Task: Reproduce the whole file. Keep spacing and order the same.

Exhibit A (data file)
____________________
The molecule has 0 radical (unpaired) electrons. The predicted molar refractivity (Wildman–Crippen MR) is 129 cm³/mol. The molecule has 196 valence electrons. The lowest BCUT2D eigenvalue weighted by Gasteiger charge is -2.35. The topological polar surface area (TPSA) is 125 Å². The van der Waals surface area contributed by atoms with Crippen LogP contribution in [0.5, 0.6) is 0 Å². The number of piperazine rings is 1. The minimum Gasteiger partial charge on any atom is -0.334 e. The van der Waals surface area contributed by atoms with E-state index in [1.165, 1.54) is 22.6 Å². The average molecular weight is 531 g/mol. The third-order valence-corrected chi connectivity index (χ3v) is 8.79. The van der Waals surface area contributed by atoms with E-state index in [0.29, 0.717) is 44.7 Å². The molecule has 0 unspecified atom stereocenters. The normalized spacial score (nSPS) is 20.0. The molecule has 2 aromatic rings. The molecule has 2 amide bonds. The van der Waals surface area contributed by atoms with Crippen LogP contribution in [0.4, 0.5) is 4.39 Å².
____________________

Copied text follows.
The molecule has 0 radical (unpaired) electrons. The predicted molar refractivity (Wildman–Crippen MR) is 129 cm³/mol. The molecule has 196 valence electrons. The lowest BCUT2D eigenvalue weighted by Gasteiger charge is -2.35. The topological polar surface area (TPSA) is 125 Å². The van der Waals surface area contributed by atoms with Crippen LogP contribution in [0.5, 0.6) is 0 Å². The number of piperazine rings is 1. The minimum Gasteiger partial charge on any atom is -0.334 e. The van der Waals surface area contributed by atoms with E-state index in [1.165, 1.54) is 22.6 Å². The average molecular weight is 531 g/mol. The third-order valence-corrected chi connectivity index (χ3v) is 8.79. The van der Waals surface area contributed by atoms with E-state index in [0.29, 0.717) is 44.7 Å². The molecule has 0 unspecified atom stereocenters. The normalized spacial score (nSPS) is 20.0. The molecule has 2 aromatic rings. The molecule has 2 amide bonds. The van der Waals surface area contributed by atoms with Crippen LogP contribution in [0.4, 0.5) is 4.39 Å².